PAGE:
The COVID-19 pandemic exposed the vulnerability of Canada’s care system. On October 29, Canada’s unions are joining together the International Trade Union Confederation and global unions for a Global Day of Action on Care.
Workers around the world want investment in public health and care services including mental health, child care, early childhood education, elderly care and other social care services that serve all our communities. In Canada, unions are also calling for a federal Care Economy Commission.
Decades of austerity-driven fiscal policies and a market-based approach to the delivery of care have created inequities and gaps.
“We have been sounding the alarm about the crisis in care services for years,” said CLC Secretary-Treasurer Marie Clarke Walker. “The added pressure of the COVID-19 pandemic has compounded these problems. Our economy is relying more than ever on unpaid labour, and on precarious, low-wage work done by women, a disproportionate number of whom are racialized.”
Canada needs care-focused solutions for the recovery. These solutions must meet the needs of our most vulnerable, create better jobs and disaster-proof our economy and our social safety net against future crises.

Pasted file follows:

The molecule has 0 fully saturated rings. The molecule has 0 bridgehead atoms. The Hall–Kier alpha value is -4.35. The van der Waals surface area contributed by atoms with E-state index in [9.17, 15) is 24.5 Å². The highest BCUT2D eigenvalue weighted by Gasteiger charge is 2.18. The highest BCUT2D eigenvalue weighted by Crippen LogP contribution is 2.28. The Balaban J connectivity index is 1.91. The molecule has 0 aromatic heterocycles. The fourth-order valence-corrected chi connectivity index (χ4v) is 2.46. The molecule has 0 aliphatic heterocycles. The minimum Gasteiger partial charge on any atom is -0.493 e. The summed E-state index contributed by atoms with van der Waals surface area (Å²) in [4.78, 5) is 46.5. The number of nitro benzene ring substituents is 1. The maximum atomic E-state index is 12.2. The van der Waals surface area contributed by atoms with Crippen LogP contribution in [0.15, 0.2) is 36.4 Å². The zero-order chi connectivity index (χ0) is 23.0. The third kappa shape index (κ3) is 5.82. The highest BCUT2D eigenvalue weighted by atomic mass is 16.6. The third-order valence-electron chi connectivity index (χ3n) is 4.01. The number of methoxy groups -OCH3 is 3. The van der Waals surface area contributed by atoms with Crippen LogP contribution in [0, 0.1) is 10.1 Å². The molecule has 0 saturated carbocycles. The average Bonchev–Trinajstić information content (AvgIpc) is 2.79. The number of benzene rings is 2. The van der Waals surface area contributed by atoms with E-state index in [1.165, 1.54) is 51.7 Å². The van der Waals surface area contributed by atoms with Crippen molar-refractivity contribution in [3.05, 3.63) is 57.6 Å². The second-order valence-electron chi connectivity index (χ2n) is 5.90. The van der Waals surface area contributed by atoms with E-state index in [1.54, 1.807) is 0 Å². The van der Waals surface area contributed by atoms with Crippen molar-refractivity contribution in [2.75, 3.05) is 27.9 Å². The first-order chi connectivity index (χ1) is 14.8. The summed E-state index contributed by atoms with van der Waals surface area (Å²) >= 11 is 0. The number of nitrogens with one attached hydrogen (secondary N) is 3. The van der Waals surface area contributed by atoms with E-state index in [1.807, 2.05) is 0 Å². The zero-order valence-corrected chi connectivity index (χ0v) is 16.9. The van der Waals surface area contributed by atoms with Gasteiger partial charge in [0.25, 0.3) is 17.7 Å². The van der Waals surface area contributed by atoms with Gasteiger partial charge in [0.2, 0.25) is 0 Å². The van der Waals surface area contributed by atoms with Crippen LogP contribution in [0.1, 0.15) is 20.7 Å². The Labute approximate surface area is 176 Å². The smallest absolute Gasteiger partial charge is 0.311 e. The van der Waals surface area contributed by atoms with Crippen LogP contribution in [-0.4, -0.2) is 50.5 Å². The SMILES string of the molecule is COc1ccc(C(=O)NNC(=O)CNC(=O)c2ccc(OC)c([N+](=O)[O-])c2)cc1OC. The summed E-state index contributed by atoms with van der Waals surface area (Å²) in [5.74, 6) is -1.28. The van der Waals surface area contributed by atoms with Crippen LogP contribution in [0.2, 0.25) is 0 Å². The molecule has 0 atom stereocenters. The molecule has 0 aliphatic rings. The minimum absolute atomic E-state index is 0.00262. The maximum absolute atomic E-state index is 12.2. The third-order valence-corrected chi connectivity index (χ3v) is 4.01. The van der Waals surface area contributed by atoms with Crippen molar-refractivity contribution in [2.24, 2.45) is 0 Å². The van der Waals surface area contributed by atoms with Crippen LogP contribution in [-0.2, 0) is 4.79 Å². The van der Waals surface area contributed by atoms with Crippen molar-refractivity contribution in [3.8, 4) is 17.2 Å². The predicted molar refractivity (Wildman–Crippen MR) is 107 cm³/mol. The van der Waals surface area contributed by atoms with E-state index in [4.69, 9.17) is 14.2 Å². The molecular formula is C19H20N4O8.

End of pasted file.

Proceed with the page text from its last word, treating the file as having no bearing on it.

The proposed federal Care Economy Commission would study, design and implement a care strategy for Canada that would:
- Create a broad and inclusive labour market strategy to achieve high-quality, equitable care jobs;
- Examine paid and unpaid care work and develop a roadmap to meet the increasing demands for care; and
- Reduce and redistribute women’s unpaid care work by improving access to public care services for children, the elderly and people living with disabilities.
“This pandemic has shone a light on what’s been broken for too long,” said Walker. “We need to rethink our approach to care. Strong public care systems – whether health care, child care, long term care or care services for persons with disabilities – are central to the well-being of individuals, families and communities.”
Canada’s unions are calling for a Canadian plan that’s rooted in our way of doing things – and that means taking care of one another. Public investments in services – not austerity – are a key part of a robust response and recovery that ensures our collective well-being.